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What is an EGR Valve?

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A common EGR valve.

This is a typical EGR valve. It's easy to clean or replace your EGR valve if your car or truck's performance starts to suffer.

photo CC Licensed by Nevada Tumbleweed

The Basics

The EGR valve helps your car more efficiently and completely burn fuel by recirculating a portion of your exhaust and running it through the combustion process again. This results in a cooler, more complete burn of the fuel which decreases you car's noxious emissions by prohibiting the formation of some harmful gases.

Pros

  • The EGR valve is vital to your car's emission controls. Exhaust gas recirculation helps to keep huge amounts of unburned fuel from being released into the atmosphere. This unburned fuel is thought to be a huge contributor to greenhouse gas build-up. That's why an EGR system became mandatory on all new vehicles some time ago.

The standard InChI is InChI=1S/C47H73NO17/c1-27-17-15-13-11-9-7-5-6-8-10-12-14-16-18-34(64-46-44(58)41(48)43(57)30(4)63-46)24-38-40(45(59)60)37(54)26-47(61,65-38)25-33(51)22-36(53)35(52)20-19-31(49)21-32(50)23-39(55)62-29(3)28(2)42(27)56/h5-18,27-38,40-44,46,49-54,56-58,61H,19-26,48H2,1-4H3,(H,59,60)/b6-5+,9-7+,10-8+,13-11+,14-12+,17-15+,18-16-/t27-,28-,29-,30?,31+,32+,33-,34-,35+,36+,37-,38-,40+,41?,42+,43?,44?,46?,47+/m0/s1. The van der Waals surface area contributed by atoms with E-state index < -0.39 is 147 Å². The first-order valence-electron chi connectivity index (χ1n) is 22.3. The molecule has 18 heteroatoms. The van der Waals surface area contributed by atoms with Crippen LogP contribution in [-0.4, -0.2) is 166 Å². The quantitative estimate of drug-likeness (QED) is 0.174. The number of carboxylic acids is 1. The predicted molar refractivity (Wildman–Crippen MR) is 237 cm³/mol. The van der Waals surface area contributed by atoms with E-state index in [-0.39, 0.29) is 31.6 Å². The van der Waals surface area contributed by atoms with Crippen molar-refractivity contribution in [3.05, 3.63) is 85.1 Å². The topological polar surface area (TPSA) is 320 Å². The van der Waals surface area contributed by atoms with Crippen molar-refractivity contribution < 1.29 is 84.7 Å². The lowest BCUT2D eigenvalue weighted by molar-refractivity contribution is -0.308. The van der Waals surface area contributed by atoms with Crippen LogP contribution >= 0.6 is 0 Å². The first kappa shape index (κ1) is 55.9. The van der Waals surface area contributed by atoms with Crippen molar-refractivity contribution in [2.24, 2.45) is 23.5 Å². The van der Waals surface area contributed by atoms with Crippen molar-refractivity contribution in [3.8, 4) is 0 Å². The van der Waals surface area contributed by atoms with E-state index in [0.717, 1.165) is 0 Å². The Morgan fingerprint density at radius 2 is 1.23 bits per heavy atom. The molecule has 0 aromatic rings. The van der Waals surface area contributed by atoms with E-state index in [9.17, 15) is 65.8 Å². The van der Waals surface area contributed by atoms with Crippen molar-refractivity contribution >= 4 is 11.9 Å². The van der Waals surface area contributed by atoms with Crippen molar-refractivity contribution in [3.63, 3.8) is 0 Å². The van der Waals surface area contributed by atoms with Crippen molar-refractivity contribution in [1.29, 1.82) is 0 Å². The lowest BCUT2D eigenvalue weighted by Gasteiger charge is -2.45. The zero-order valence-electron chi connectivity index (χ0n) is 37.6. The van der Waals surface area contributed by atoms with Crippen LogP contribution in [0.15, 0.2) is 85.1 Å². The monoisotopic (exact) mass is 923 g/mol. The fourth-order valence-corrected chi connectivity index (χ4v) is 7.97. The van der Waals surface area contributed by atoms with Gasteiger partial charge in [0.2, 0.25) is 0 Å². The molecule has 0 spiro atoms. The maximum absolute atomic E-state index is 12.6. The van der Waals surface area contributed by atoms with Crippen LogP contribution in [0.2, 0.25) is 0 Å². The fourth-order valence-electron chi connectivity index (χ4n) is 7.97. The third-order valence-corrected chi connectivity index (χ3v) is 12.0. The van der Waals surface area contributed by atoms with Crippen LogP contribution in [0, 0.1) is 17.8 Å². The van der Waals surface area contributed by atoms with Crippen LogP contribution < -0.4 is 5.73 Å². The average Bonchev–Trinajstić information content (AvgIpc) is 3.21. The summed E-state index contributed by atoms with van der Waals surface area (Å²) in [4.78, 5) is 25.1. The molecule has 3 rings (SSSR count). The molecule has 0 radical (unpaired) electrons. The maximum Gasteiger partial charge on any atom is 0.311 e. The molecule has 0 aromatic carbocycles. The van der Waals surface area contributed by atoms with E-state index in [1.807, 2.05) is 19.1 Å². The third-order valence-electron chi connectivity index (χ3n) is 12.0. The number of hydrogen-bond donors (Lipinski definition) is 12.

Cons

  • When the EGR valve goes bad, it must be replaced. Unlike some emissions control devices that can go bad without affecting the drivability of the car or truck, a bad EGR valve can really affect the engine's performance, or even cause it to stop running altogether. The good news is you can clean it.

Description

  • EGR Valve = Exhaust Gas Recirculation Valve.
  • The EGR valve controls formation of noxious emissions.
  • Rough idle and poor acceleration can be caused by a faulty EGR valve.

Guide Review - EGR Valve

The EGR valve, or Exhaust Gas Recirculation valve, is a vacuum controlled valve which allows a specific amount of your exhaust back into the intake manifold. This exhaust mixes with the intake air and actually cools the combustion process. Cooler is always better inside your engine. The exhaust your EGR valve recirculates also prevents the formation of Nitrogen related gases. These are referred to as NOX emissions, and are a common cause for failing emissions testing. Unfortunately, your EGR valve can get stuck, causing NOX gases to build up. You'll know if your EGR valve is stuck or malfunctioning because your car will experience symptoms like rough idle and bucking on acceleration. Fuel mileage will also suffer, and you may see a Check Engine light followed by a readable code in your car's OBD-II or newer computer. 

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